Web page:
measurements in the testing laboratory and the quantitative reproducibility of the population measurements in the laboratory that generated the databank. In addition, the matching rule should reflect that one is making intergel comparisons, which are typically less precise than intra-gel comparisons.

The above approach is sometimes referred to as ''floating bins," in that one counts the alleles that fall into a "bin" centered on the allele of interest. Most forensic laboratories in this country use the slightly different approach of "fixed bins":22 One first aggregates alleles into a predetermined set of bins. Given an allele in a forensic case, one must then compute its frequency by adding the frequencies of all the bins that contain any alleles that fall within the window specified by the laboratory's forensic matching rule. (All bin frequencies must be added; it is not enough to take the largest of the bin frequencies.) This fixed-bin approach is acceptable and might be more convenient in some settings, because examiners need only consult a short table of bin frequencies, rather than search an entire databank.


Because of the laws of Mendelian inheritance, the genotypes of biological relatives are much more similar than those of random individuals. Parent and child share exactly one identical allele at every locus, sibs share an average of one identical allele per locus, and grandparent and grandchild share an average of 0.5 identical allele per locus. (Here, identical refers to identity by descent from a common ancestor. Relatives can share additional alleles simply by chance.) These facts have important consequences for DNA typing:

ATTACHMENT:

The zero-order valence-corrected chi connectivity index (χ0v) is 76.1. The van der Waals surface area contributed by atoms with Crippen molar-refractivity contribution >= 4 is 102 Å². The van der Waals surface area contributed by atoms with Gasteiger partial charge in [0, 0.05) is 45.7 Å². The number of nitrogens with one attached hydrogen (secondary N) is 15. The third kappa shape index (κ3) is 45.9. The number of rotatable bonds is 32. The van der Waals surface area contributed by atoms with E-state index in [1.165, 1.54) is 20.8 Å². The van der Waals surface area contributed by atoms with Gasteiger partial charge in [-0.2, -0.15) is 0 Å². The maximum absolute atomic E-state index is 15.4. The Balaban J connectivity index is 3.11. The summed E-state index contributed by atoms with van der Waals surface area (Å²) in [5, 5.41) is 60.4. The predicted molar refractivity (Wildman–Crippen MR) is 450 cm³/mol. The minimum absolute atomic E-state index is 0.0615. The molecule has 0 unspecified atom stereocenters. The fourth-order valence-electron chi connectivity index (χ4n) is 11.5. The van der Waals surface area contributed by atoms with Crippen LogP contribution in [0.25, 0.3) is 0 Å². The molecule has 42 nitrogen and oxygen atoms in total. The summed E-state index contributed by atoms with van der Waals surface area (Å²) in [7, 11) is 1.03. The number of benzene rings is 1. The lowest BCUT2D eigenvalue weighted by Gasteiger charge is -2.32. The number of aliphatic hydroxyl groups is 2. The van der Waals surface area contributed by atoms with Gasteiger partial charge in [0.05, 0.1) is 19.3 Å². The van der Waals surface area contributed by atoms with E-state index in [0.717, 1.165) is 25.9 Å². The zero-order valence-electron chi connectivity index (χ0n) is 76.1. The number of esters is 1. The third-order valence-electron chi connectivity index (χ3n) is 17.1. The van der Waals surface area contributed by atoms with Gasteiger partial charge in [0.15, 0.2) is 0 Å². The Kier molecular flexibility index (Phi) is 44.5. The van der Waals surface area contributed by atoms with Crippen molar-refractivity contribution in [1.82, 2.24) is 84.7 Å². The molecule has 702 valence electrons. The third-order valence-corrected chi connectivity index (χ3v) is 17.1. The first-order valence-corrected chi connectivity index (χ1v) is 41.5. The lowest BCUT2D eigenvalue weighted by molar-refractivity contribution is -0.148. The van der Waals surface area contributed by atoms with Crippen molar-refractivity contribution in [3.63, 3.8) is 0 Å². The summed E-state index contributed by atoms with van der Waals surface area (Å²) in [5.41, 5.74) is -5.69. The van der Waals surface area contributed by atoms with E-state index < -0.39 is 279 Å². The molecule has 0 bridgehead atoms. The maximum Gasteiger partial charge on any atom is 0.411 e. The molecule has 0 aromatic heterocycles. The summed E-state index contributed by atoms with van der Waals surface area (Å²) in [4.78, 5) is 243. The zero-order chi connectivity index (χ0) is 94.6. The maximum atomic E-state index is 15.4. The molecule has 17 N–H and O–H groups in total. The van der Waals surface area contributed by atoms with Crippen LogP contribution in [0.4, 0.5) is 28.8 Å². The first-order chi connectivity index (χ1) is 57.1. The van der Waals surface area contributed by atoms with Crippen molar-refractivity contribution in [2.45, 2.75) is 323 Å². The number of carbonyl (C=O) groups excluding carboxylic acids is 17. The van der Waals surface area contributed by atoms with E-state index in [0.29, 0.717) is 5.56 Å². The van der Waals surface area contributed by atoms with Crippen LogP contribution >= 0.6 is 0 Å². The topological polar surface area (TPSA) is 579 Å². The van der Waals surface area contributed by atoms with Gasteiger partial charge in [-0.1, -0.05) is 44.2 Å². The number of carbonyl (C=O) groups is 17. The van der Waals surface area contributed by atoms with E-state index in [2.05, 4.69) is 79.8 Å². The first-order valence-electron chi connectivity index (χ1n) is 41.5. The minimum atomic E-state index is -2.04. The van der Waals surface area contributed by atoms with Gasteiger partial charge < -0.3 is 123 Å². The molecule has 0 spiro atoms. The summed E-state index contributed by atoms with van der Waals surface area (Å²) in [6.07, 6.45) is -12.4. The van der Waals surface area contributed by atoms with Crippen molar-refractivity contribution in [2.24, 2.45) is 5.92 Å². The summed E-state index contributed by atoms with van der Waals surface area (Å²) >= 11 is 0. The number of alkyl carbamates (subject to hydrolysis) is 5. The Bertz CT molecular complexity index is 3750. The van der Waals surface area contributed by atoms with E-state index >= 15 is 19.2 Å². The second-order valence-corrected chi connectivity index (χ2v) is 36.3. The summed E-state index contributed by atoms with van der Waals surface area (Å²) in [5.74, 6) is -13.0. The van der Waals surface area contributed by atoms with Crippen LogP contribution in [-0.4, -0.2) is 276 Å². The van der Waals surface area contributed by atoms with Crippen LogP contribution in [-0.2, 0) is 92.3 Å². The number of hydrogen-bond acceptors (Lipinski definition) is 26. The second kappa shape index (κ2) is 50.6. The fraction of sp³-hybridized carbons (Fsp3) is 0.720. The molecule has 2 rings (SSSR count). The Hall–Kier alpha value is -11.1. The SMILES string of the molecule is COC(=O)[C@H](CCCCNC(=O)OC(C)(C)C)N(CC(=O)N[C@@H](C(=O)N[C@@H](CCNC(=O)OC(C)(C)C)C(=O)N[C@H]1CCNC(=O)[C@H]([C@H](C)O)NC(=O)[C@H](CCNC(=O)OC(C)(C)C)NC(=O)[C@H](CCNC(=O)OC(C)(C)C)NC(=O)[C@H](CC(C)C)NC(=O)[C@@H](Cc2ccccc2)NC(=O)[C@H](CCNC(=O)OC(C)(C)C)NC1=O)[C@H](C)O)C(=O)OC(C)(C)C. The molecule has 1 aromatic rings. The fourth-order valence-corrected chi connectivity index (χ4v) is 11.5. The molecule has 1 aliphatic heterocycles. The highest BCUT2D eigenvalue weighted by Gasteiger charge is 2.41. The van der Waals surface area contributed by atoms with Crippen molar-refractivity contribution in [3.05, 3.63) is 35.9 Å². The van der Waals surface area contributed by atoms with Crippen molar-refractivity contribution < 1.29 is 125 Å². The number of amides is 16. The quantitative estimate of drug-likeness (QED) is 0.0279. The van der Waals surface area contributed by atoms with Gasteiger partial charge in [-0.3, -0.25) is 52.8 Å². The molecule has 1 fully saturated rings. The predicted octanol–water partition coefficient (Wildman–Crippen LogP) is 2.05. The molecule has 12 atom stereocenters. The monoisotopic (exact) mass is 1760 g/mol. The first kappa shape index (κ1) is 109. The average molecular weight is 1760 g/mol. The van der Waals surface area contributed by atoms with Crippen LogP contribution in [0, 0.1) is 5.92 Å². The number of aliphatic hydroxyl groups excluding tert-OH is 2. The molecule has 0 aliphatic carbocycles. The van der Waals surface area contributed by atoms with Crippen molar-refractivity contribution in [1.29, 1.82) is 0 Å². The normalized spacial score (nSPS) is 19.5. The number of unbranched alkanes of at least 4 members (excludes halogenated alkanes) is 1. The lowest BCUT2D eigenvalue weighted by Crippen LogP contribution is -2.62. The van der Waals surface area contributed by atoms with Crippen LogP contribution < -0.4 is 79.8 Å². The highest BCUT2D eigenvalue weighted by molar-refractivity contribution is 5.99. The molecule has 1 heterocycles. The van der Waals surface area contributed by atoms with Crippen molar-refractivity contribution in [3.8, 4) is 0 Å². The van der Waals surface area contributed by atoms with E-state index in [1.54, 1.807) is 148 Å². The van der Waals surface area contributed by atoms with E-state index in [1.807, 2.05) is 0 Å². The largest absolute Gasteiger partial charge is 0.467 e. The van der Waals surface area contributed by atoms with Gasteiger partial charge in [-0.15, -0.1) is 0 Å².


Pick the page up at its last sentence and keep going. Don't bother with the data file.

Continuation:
• The genetic correlation between relatives makes it possible to carry out parentage and grandparentage testing. Paternity testing with DNA typing is already an active industry in the United States, and grandmaternity testing (with mitochondrial DNA, as well as nuclear genes) has been used in Argentina to reunite families with children who were abducted during the military dictatorship in the 1970s.23,24 Relatedness testing involves a question analogous to that asked in identity testing: What is the chance that a randomly chosen person in the population would show the degree of relatedness expected of a relative? The same basic methods of population genetics apply, as discussed earlier.

  • The ability to recognize relatedness poses a novel privacy issue for DNA databanks. Many states are starting to compile databanks that record patterns of DNA from convicted criminals, but not from other citizens, with the hope of identifying recidivists. When a biological sample is found at

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